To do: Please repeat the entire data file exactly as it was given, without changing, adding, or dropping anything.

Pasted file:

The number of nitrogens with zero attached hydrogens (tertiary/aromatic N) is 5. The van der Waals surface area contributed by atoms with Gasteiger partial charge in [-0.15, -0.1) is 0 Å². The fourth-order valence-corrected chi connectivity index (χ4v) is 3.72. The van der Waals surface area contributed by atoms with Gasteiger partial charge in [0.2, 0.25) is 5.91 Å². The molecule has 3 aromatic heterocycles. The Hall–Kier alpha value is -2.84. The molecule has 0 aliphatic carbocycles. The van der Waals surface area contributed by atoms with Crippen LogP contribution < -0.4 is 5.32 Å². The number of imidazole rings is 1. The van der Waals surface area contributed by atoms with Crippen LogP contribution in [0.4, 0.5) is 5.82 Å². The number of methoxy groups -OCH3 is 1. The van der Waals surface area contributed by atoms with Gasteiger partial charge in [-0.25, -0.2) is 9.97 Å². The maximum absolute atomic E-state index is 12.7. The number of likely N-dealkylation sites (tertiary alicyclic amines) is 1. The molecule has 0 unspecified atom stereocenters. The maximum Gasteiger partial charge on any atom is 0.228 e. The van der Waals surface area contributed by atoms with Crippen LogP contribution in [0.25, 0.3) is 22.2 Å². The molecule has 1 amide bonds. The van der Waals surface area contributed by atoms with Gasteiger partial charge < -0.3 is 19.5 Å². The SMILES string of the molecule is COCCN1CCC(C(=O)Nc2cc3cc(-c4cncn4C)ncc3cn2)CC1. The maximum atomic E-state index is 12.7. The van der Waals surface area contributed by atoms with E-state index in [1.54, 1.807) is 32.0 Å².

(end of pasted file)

The number of nitrogens with zero attached hydrogens (tertiary/aromatic N) is 5. The van der Waals surface area contributed by atoms with Gasteiger partial charge in [-0.15, -0.1) is 0 Å². The fourth-order valence-corrected chi connectivity index (χ4v) is 3.72. The van der Waals surface area contributed by atoms with Gasteiger partial charge in [0.2, 0.25) is 5.91 Å². The molecule has 3 aromatic heterocycles. The Hall–Kier alpha value is -2.84. The molecule has 0 aliphatic carbocycles. The van der Waals surface area contributed by atoms with Crippen LogP contribution < -0.4 is 5.32 Å². The number of imidazole rings is 1. The van der Waals surface area contributed by atoms with Crippen LogP contribution in [0.4, 0.5) is 5.82 Å². The number of methoxy groups -OCH3 is 1. The van der Waals surface area contributed by atoms with Gasteiger partial charge in [-0.25, -0.2) is 9.97 Å². The maximum absolute atomic E-state index is 12.7. The number of likely N-dealkylation sites (tertiary alicyclic amines) is 1. The molecule has 0 unspecified atom stereocenters. The maximum Gasteiger partial charge on any atom is 0.228 e. The van der Waals surface area contributed by atoms with Crippen LogP contribution in [0.25, 0.3) is 22.2 Å². The molecule has 1 amide bonds. The van der Waals surface area contributed by atoms with Gasteiger partial charge < -0.3 is 19.5 Å². The SMILES string of the molecule is COCCN1CCC(C(=O)Nc2cc3cc(-c4cncn4C)ncc3cn2)CC1. The maximum atomic E-state index is 12.7. The van der Waals surface area contributed by atoms with E-state index in [1.54, 1.807) is 32.0 Å².